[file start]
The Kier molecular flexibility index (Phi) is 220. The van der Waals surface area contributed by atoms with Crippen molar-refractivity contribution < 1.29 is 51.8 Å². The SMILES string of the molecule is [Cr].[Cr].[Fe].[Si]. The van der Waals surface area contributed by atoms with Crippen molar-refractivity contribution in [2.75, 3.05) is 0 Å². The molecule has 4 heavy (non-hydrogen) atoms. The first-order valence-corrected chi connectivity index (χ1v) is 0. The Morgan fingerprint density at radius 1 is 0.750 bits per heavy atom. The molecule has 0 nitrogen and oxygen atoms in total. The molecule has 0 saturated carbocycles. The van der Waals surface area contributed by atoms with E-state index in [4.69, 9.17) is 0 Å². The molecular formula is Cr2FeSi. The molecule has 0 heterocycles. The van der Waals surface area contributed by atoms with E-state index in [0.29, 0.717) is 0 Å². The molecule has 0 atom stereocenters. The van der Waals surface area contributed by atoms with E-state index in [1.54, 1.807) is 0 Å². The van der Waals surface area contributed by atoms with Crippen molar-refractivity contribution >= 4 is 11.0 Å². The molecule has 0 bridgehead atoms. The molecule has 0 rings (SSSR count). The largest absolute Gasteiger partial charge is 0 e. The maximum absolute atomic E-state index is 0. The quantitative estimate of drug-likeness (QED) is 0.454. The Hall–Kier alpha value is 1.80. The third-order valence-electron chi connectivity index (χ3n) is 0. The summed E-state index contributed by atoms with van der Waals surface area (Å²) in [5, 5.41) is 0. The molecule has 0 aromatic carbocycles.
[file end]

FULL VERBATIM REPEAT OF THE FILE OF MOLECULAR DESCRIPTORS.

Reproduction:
The Kier molecular flexibility index (Phi) is 220. The van der Waals surface area contributed by atoms with Crippen molar-refractivity contribution < 1.29 is 51.8 Å². The SMILES string of the molecule is [Cr].[Cr].[Fe].[Si]. The van der Waals surface area contributed by atoms with Crippen molar-refractivity contribution in [2.75, 3.05) is 0 Å². The molecule has 4 heavy (non-hydrogen) atoms. The first-order valence-corrected chi connectivity index (χ1v) is 0. The Morgan fingerprint density at radius 1 is 0.750 bits per heavy atom. The molecule has 0 nitrogen and oxygen atoms in total. The molecule has 0 saturated carbocycles. The van der Waals surface area contributed by atoms with E-state index in [4.69, 9.17) is 0 Å². The molecular formula is Cr2FeSi. The molecule has 0 heterocycles. The van der Waals surface area contributed by atoms with E-state index in [0.29, 0.717) is 0 Å². The molecule has 0 atom stereocenters. The van der Waals surface area contributed by atoms with E-state index in [1.54, 1.807) is 0 Å². The van der Waals surface area contributed by atoms with Crippen molar-refractivity contribution >= 4 is 11.0 Å². The molecule has 0 bridgehead atoms. The molecule has 0 rings (SSSR count). The largest absolute Gasteiger partial charge is 0 e. The maximum absolute atomic E-state index is 0. The quantitative estimate of drug-likeness (QED) is 0.454. The Hall–Kier alpha value is 1.80. The third-order valence-electron chi connectivity index (χ3n) is 0. The summed E-state index contributed by atoms with van der Waals surface area (Å²) in [5, 5.41) is 0. The molecule has 0 aromatic carbocycles.